The Archbishop of Canterbury has accused Brexit-backing newspapers of “stirring up hatred” and called for the media to show “more discipline” around its use of language.
Justin Welby, who voted Remain last year, on Sunday criticised headlines that branded public figures “public enemies” and “mutineers”.
The Daily Telegraph this month labelled a group of Tory MPs “the Brexit mutineers” amid claims they would amend the government’s Repeal Bill. The front page story resulted in a series of threatening tweets being sent to one of the 15 MPs pictured.
In November last year the Daily Mail caused widespread outage after calling the High Court judges who ruled MPs should vote on triggering Article “enemies of the people”.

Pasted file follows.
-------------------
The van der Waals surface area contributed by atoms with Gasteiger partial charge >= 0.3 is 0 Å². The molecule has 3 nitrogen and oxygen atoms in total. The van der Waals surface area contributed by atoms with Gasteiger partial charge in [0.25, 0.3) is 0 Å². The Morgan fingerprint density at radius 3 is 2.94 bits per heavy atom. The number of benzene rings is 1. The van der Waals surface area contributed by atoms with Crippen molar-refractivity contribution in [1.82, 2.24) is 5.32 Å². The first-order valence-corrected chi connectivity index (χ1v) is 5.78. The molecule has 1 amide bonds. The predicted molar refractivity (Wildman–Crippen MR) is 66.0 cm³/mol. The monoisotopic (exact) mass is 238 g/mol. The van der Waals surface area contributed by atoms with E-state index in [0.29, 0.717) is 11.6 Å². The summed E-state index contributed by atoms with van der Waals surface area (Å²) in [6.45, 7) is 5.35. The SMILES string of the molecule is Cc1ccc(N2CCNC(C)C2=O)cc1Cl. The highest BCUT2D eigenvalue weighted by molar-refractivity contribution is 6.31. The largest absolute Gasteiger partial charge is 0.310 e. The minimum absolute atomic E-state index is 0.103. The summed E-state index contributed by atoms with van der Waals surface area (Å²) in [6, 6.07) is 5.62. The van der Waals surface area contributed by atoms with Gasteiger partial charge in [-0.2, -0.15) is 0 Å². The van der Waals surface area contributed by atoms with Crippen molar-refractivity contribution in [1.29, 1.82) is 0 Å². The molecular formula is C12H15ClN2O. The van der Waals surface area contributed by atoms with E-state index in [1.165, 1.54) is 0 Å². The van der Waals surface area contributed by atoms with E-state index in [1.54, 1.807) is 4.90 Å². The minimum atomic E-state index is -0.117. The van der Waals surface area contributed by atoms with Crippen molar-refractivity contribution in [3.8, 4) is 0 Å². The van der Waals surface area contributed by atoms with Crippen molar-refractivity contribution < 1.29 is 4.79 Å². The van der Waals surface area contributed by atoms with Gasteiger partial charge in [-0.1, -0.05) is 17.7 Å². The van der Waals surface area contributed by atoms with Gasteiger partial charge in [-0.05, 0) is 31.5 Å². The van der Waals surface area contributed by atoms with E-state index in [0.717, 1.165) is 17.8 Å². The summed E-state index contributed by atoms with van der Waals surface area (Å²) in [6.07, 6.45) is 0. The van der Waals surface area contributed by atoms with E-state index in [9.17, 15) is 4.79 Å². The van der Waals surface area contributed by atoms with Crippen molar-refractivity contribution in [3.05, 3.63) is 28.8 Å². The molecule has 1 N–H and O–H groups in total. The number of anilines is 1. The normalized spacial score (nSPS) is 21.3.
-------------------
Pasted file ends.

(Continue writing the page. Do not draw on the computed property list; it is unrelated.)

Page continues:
Welby told ITV’s Peston on Sunday: “I think there needs to be much more discipline in our use of language.”
He added: “The use of expressions about public enemies, the use of stuff like mutineers, all these headlines which seem conditioned to stir up hatred.
At first Welby expressed a little uncertainty about expressing himself on the topic saying, “there’s two things going through my mind, do I say what I think or do I say what I should say”, before concluding, “I’m going to say what I think”.
“No I don’t understand,” Welby said. “I really genuinely do not understand where that is coming from.”
When asked about whether he would meet Trump during his state visit Welby said he would, but noted it would be “unlikely I would do more than shake hands with him”.
Welby said: I’ve spent years and years involved conflict stuff around the world where I’ve met people who have killed many people, part of the job is to meet people you disagree with it.... and to seek to draw them into a different way.”